Wednesday, 10 February 2021

Questions (655)

Bernard Durkan


655. Deputy Bernard J. Durkan asked the Minister for Justice the number of members of criminal gangs due to be released from prison in 2021; the extent of plans to ensure they do not return to criminal ways; and if she will make a statement on the matter. [7145/21]

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Written answers (Question to Justice)

I am advised by my officials in the Irish Prison Service (IPS) that there are currently 183 prisoners in custody associated with known criminal gangs, with 39 of those due for release in 2021. The Deputy will wish to note that this figure excludes the subversive prisoners in Portlaoise Prison.

Membership or allegiance of these criminal groups fluctuates on a continuous basis with some persons breaking links and others becoming affiliated on a daily basis. It is also the case that prisoners will not always declare their affiliation to certain groupings and it is therefore not possible to provide definitive numbers in relation to the number of known members of criminal groupings currently in custody. It should also be noted that more than one criminal gang may group together under the umbrella of a particular group and in some instances some gangs may form splinter groups due to family or in house disputes.

A suite of assessment and intervention pathways are available to violent offenders in prison to address dynamic risk factors known to be associated with violent offending, in order to reduce risk of re-offending and enhance public protection. This includes offence focused and/or mental health intervention by the IPS Psychology Service and/or Probation Service on an individual or group basis. All violent offenders with a sentence of over 2 years on committal are pro-actively targeted to assess and/or identify the clinical needs/risk factors that led to their offending. This includes those convicted of a gangland violence. In addition specialist programmes, including a gang desistance group, are currently being developed, which incorporates collaboration with men with a history of gang involvement in the development and facilitation of the programme.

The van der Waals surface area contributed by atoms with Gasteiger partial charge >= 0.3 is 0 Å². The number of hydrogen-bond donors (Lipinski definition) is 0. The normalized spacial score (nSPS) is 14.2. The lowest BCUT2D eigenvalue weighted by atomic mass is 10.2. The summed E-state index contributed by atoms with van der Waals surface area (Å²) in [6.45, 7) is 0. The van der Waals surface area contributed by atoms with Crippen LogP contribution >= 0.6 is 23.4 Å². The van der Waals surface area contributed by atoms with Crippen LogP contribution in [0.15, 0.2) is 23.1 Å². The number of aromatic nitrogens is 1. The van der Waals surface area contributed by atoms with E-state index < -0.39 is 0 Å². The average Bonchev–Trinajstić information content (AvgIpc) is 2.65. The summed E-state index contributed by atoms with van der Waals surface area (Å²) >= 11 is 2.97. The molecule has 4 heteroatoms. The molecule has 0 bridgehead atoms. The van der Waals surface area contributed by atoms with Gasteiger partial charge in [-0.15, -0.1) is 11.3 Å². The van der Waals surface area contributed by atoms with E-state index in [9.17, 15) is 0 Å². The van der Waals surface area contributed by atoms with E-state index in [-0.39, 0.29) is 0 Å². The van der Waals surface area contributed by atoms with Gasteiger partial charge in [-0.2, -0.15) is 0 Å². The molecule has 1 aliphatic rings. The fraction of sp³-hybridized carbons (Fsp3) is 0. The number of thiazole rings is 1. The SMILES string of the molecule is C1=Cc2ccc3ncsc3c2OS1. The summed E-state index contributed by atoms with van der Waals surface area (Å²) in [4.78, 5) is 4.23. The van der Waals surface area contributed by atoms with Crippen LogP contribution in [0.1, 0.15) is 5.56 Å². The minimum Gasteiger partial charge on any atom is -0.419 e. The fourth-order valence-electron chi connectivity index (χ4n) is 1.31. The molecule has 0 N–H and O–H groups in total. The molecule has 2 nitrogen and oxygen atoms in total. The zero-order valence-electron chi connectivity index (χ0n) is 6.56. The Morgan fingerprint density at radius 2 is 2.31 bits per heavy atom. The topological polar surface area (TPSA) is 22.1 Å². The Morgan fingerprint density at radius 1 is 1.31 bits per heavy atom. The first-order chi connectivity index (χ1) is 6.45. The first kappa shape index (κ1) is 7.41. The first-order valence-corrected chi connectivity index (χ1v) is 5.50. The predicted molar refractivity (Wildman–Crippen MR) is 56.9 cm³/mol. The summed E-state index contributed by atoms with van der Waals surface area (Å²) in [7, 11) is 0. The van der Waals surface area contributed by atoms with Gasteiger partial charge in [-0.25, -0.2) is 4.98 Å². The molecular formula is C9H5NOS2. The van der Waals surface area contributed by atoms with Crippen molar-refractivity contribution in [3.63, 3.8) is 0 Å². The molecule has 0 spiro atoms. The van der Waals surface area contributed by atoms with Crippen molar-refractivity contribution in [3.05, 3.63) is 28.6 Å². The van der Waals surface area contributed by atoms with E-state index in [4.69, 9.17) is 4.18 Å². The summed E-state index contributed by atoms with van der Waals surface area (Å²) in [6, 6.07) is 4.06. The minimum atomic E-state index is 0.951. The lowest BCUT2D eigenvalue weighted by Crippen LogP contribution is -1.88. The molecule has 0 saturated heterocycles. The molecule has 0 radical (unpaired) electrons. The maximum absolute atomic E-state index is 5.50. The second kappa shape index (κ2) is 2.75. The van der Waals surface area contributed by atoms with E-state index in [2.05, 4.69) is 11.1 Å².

A full range of policies, procedures and standard operating procedures are used by the IPS to identify, monitor and manage specific individuals. Management and staff have to ensure that the various factions are kept apart and, as far as possible, that gang members do not have influence over other inmates or criminal activities outside the prisons.

Measures taken on a continuous basis include regular targeted searching; placement in high security locations; close supervision of all visits including the use of screened visits and the barring of certain visitors; the use of CCTV, metal detectors and mobile phone detectors; and the examination and monitoring of mail and telephone calls. The Operational Support Group has a core function to gather and collate intelligence information on criminal gang members in our prisons and to carry out intelligence led searches.

In addition, there is regular contact between the IPS and An Garda Síochána to discuss security issues including the operation of criminal gangs and the release of prisoners who form part of these groupings.